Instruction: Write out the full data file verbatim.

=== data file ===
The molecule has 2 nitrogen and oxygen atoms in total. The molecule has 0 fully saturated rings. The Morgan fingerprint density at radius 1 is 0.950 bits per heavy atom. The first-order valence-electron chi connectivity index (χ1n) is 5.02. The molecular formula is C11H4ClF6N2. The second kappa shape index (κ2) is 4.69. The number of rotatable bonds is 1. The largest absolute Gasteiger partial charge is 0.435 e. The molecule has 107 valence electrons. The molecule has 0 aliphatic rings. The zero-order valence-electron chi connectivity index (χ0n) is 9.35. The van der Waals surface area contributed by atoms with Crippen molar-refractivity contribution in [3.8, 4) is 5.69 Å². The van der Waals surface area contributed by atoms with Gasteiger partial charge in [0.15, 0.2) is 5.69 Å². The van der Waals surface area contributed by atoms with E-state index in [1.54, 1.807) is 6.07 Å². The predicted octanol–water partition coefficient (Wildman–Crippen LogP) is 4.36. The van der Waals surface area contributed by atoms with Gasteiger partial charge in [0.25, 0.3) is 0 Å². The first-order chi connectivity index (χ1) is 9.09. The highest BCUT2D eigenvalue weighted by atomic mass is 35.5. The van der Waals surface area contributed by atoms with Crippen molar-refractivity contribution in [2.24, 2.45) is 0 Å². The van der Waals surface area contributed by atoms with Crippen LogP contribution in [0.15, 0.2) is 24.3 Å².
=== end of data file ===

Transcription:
The molecule has 2 nitrogen and oxygen atoms in total. The molecule has 0 fully saturated rings. The Morgan fingerprint density at radius 1 is 0.950 bits per heavy atom. The first-order valence-electron chi connectivity index (χ1n) is 5.02. The molecular formula is C11H4ClF6N2. The second kappa shape index (κ2) is 4.69. The number of rotatable bonds is 1. The largest absolute Gasteiger partial charge is 0.435 e. The molecule has 107 valence electrons. The molecule has 0 aliphatic rings. The zero-order valence-electron chi connectivity index (χ0n) is 9.35. The van der Waals surface area contributed by atoms with Crippen molar-refractivity contribution in [3.8, 4) is 5.69 Å². The van der Waals surface area contributed by atoms with Gasteiger partial charge in [0.15, 0.2) is 5.69 Å². The van der Waals surface area contributed by atoms with E-state index in [1.54, 1.807) is 6.07 Å². The predicted octanol–water partition coefficient (Wildman–Crippen LogP) is 4.36. The van der Waals surface area contributed by atoms with Gasteiger partial charge in [0.25, 0.3) is 0 Å². The first-order chi connectivity index (χ1) is 9.09. The highest BCUT2D eigenvalue weighted by atomic mass is 35.5. The van der Waals surface area contributed by atoms with Crippen molar-refractivity contribution in [2.24, 2.45) is 0 Å². The van der Waals surface area contributed by atoms with Crippen LogP contribution in [0.15, 0.2) is 24.3 Å².